10/01/2016: Oxford runs international Dorsal Root Ganglion Stimulation course for neurosurgeons and pain physicians from the UK, Ireland, and USA
Recent publications
Long-term outcome of deep brain stimulation in generalised dystonia: a series of 60 cases. FitzGerald JJ., Rosendal F., de Pennington N., Joint C., Forrow B., Fletcher C., Green AL., Aziz TZ. More
Deep brain stimulation abolishes slowing of reactions to unlikely stimuli. Antoniades CA, Bogacz R, Kennard C, FitzGerald JJ, Aziz T, Green AL. More
Targeting the affective component of chronic pain: a case series of deep brain stimulation of the anterior cingulate cortex. Boccard SG, FitzGerald JJ, Pereira EA, Moir L, Van Hartevelt TJ, Kringelbach ML, Green AL, Aziz TZ. More
Abnormal synaptic depotentiation in treated PD precedes the onset of levodopa induced dyskinesia. Cheeran B, Lago-Rodriguez A, Koch G, Jenkinson N, Hu M.
Information leaflets

To be added shortly

Peripheral nerve stimulation

Peripheral nerve stimulation (PNS) is a treatment for severe pain in a fairly small and well defined body area.  An example is pain in the groin after hernia repair. Electrodes placed under the skin are used to stimulate sensory nerves in the area which can block the pain signals or mask them with other less unpleasant feelings such as a buzzing.

What is a PNS system made up of?

The system consists of two components:

An electrode for PNS *

The electrode

This is shaped like a straight wire. There are several electrical contacts on the shaft of the wire to deliver the electrical pulses.

The implanted pulse generator

This is commonly referred to as the 'battery' but it also contains the circuitry that produces the small electrical current that is sent to the contacts on the electrode. The IPG is implanted under the skin, most commonly either below the collar bone or on the front of the abdomen (tummy).

Two types of IPG are available:

For a description of the pros and cons of each type and how we choose between them, see our page on IPG types. For most patients we recommend a rechargeable IPG.

How is it implanted?

The treatment involves placing electrodes under the skin in the painful area. The operation is performed under local or general anaesthesia, depending on the area involved. A needle is passed through the skin and an electrode is passed through it to lie under the skin. If the procedure is being done under local anaesthesia with the patient awake, stimulation can be tested straight away. If a general anaesthetic is used, the lead is attached to a temporary extension that is brought out through the skin for subsequent testing with an external stimulator device on the ward.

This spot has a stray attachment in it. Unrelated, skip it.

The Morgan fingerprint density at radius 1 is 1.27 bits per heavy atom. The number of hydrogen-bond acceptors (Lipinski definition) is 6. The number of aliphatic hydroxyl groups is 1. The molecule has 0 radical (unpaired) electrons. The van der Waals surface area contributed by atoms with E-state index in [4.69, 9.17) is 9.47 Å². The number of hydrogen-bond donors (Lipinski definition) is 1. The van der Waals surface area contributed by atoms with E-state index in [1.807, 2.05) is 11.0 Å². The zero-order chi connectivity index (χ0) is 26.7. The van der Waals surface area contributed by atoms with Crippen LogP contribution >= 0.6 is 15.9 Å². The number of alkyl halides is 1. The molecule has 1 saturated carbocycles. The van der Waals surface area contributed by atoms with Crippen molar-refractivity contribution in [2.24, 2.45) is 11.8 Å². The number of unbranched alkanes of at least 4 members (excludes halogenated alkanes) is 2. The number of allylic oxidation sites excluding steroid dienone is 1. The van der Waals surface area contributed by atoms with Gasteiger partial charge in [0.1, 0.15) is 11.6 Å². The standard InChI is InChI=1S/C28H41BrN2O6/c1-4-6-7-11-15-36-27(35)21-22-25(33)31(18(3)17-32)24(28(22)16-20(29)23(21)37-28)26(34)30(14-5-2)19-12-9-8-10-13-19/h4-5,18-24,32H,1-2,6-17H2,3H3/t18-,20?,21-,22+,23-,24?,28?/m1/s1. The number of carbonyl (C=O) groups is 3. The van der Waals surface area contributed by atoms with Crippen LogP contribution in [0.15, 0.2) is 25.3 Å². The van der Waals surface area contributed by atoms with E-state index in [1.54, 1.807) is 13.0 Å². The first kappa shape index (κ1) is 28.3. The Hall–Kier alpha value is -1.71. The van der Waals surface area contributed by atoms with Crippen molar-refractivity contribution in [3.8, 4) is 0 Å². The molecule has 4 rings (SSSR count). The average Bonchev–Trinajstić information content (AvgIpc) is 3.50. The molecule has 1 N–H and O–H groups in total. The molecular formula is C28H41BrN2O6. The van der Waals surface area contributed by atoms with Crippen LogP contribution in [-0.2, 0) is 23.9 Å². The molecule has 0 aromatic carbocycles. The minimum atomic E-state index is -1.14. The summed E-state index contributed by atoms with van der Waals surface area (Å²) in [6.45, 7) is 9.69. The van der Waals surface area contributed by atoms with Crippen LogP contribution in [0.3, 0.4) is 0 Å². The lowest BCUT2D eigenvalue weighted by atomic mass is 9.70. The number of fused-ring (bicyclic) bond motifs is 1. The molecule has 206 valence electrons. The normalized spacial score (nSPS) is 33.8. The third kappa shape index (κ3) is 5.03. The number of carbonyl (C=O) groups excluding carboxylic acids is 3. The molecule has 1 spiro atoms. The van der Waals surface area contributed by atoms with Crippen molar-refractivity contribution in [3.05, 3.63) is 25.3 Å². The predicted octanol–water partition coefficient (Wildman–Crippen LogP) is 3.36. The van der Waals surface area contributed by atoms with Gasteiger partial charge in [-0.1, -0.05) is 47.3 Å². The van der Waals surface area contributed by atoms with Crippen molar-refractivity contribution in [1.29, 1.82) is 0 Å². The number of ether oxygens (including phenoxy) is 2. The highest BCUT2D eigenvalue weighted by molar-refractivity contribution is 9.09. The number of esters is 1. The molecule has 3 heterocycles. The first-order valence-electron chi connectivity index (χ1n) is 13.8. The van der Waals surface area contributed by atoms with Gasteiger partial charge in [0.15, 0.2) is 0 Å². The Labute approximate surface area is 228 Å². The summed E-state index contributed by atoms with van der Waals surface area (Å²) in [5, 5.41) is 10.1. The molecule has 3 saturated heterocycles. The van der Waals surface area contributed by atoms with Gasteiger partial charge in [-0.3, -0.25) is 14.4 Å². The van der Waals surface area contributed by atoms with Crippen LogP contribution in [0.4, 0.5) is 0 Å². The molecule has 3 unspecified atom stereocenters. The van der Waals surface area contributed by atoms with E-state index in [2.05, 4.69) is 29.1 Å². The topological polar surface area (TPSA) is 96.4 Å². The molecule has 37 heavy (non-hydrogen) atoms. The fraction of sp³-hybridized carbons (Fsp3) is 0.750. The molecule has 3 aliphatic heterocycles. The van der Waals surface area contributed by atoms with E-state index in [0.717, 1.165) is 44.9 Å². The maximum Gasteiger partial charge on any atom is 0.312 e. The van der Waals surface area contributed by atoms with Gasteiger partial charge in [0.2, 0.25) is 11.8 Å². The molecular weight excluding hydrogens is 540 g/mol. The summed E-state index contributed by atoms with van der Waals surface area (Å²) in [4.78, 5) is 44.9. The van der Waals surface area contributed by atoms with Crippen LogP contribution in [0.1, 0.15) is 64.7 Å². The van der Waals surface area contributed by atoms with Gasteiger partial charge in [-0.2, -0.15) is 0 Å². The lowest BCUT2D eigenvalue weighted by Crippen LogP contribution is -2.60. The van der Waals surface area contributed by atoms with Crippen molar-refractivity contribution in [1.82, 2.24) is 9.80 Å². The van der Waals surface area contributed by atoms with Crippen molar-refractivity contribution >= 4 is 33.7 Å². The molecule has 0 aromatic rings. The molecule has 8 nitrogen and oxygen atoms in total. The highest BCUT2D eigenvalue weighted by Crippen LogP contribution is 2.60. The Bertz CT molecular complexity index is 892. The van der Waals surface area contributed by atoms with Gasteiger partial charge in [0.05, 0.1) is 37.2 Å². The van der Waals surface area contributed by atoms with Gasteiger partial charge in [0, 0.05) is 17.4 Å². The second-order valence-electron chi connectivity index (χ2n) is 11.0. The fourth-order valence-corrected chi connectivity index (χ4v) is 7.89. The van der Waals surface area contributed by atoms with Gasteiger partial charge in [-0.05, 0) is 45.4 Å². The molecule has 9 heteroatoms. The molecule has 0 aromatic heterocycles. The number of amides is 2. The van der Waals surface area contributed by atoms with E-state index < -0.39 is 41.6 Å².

If the testing is satisfactory (i.e. there is stimulation effect in the painful area) the system is completed by implanting the IPG and connecting the electrodes to it. We then run electrical tests on the system to make sure all the parts and connections are working properly.

After surgery

It is usually possible to go home the day after surgery. Instructions are provided for removal of stitches which can be done at the local GP practice.

Any problems

If there are any problems with a system that we have implanted, please contact us. Patients are always given the contact details of one of our specialist nurses who should be the first port of call. They are available every weekday during working hours to talk to patients, relatives, or their general practitioners. In the event of an emergency occurring out of hours, advice should be sought from the on-call neurosurgical service at the John Radcliffe Hospital in Oxford.

The commonest complication with neuromodulation systems is infection which occurs in around 1 case in 20. The most likely time for this to appear is within the first few weeks to months after implantation of a new system or replacement of an old battery or pump. If there are any concerns about the appearance of a wound or any other symptom that might suggest infection, CALL US. If you are a patient then for this specific issue please call us rather than your GP. If you are a GP then please do not attempt to treat a possible wound infection with antibiotics but call us instead.

* Image courtesy of Medtronic

Copyright OFN Wednesday, 11 February, 2015.